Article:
Masthaven completed £193m worth of lending in 2017, its first year as a bank, but with the launch of its buy-to-let proposition in early 2018 and continued expansion of distribution it has grown that annual total to £600m by the end of last year.
“Overall the mortgage market is pretty flat, but the proportions of people who fall outside the mainstream high street is increasing all the time and that’s where it’s exciting,” Hall told Specialist Lending Solutions.
“But we need to be sensible right now and if you look at all the uncertainty around I think its sensible for homeowners and borrowers to pause.
“That’s not a bad thing, its common sense, and if you’re a lender in it for the long term then you recognise there will be moments where borrowers take that view,” he said.
The lender is expected to continue tweaking its buy-to-let offering this year to fit the increasingly specialist nature of the market with the aim of satisfying as many needs as possible within a small product range.
“Over time I expect to see much more of brokers and clients being able to pick different features they want as part of that lending solution for them and their particular needs – that’s where Masthaven fits in,” he continued.
“We see lots of flexibility on home ownership at the moment – such as shared with parents or different relationships statuses and it’s up to us to mirror that on the lending side.”
‘Really blunt’ innovation
Hall is generally positive about the specialist market, its growth and its servicing of more customers. However, he does have concerns about how much real innovation is coming through and how lenders are differentiating themselves for brokers and customers.
“How much innovation has there been around responsiveness, tailoring and personalising deals, slickening-up the process and looking at what borrowers are trying to do?” he asked.
“I think we’ve got so much innovation to do around that and it’s not just good enough to say there are lots of different lenders that offer two-, three- or five-year fixes.
“This is now a developing, maturing part of the mortgage market but there’s so much we can do in terms of researching and understanding customer need.”
Hall highlights that for example, supporting older borrowers by simply extending the maximum allowable age is a “really blunt” method, with a more holistic approach to laterlife finances required.
“This group of consumers is going to challenge the mortgage market for a number of years as they have set needs which have to be met,” he said.
“The average age of our savings population is 62, so we understand both sides of the coin, what they are trying do and managing their savings and finances.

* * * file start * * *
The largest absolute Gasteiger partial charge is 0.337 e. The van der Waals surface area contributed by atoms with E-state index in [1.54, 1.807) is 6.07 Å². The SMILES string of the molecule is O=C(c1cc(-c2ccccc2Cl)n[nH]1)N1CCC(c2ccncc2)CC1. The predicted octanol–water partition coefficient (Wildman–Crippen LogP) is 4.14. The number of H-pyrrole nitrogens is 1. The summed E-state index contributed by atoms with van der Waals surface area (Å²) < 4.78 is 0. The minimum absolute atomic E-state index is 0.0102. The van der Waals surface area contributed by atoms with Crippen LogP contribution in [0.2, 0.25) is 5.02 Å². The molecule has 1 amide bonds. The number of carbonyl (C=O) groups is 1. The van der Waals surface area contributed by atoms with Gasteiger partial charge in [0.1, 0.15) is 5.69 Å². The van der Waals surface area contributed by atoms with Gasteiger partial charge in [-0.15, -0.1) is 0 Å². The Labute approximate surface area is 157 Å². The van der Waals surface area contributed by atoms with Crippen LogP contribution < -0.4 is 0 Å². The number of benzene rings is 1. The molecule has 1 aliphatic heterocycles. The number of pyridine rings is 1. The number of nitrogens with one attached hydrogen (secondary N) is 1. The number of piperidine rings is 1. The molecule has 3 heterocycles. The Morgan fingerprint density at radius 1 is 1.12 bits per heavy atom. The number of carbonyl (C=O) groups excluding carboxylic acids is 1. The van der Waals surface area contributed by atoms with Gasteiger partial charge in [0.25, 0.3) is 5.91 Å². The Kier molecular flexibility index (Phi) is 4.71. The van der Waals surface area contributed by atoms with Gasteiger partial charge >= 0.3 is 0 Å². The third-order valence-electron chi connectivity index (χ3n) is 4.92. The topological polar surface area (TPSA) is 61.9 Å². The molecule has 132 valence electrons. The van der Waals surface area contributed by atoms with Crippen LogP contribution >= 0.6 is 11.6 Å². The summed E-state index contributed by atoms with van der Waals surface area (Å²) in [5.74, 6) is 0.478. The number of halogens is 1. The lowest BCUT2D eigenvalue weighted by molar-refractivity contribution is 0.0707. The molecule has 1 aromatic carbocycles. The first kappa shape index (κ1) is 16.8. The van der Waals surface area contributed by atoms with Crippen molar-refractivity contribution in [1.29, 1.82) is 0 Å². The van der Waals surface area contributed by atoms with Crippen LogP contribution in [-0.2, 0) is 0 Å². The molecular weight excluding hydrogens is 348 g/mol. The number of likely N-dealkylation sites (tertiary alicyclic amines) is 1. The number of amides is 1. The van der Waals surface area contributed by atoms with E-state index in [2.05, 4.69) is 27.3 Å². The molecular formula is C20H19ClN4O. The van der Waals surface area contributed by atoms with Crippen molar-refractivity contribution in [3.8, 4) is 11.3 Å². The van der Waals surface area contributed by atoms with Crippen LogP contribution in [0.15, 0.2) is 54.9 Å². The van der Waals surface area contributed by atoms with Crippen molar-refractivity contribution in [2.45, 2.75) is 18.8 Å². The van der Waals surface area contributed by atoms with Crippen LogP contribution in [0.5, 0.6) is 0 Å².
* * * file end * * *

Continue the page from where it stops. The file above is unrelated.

“So there’s an opportunity of how we can use those things together,” he added.
With Masthaven already involved in this end of the sector, Hall is keen to improve what the lender is already doing and grow this part of the business by telling intermediaries what works and what borrowers are looking to do.
Seconds sourcing solution
As far as the second charge market goes, Hall believes it has largely recovered from the introduction of the Mortgage Credit Directive (MCD) but he is surprised it has not grown more.
“I think it’s a really great way to complement a first charge, but it’s complicated as a borrower and the onus is on us as lenders to make things transparent,” he said.
“There is still work around broker education to do too – is it right to do a second charge along with the existing first charge, or should borrowers redo the whole lot?
“And there’s a big role for second charge distributors to play in marketing it as well, but we’re seeing some of those really good, big firms now doing first charge as well.”
He noted that part of the solution could come from sourcing systems, which have put significant resources into cultivating the seconds market with there likely to be further development here.
This could potentially bring an efficient way to evaluate the effects of having first and second charges working together and help the decision-making process.
“At about £1bn in value I think opportunities for the market to grow are quite considerable – whether through inter-generational lending, property improvement or other routes,” he continued.
“It is growing steadily and that’s no bad thing, because with explosive growth, you wonder if it is being used in the right way?
“So I expect to see about 10-15% growth per annum over next 2-3 years which would be a sensible level of growth and means it’s being understood by more intermediaries and borrowers,” he added.
Manage the exit
Finally, when it comes to bridging, Hall acknowledged that how a market performs in an uncertain environment is the true test for that market.
He argues that diversity of funding and a more circumspect approach is key to maintaining a stable presence.
“There’s a number of different financing models for lenders in the bridging market – those that are very diversified and have a deep base are the ones you think will operate through a number of different cycles,” he said.
“We’ve seen lot of competition, but we have a pretty cautious approach to loan to value (LTV) when bridging, as we do across the bank generally.
“The fundamental principle is we don’t feel it’s appropriate to over-extend or over-gear, and in bridging that gives borrowers flexibility about how that exit is managed,” he added.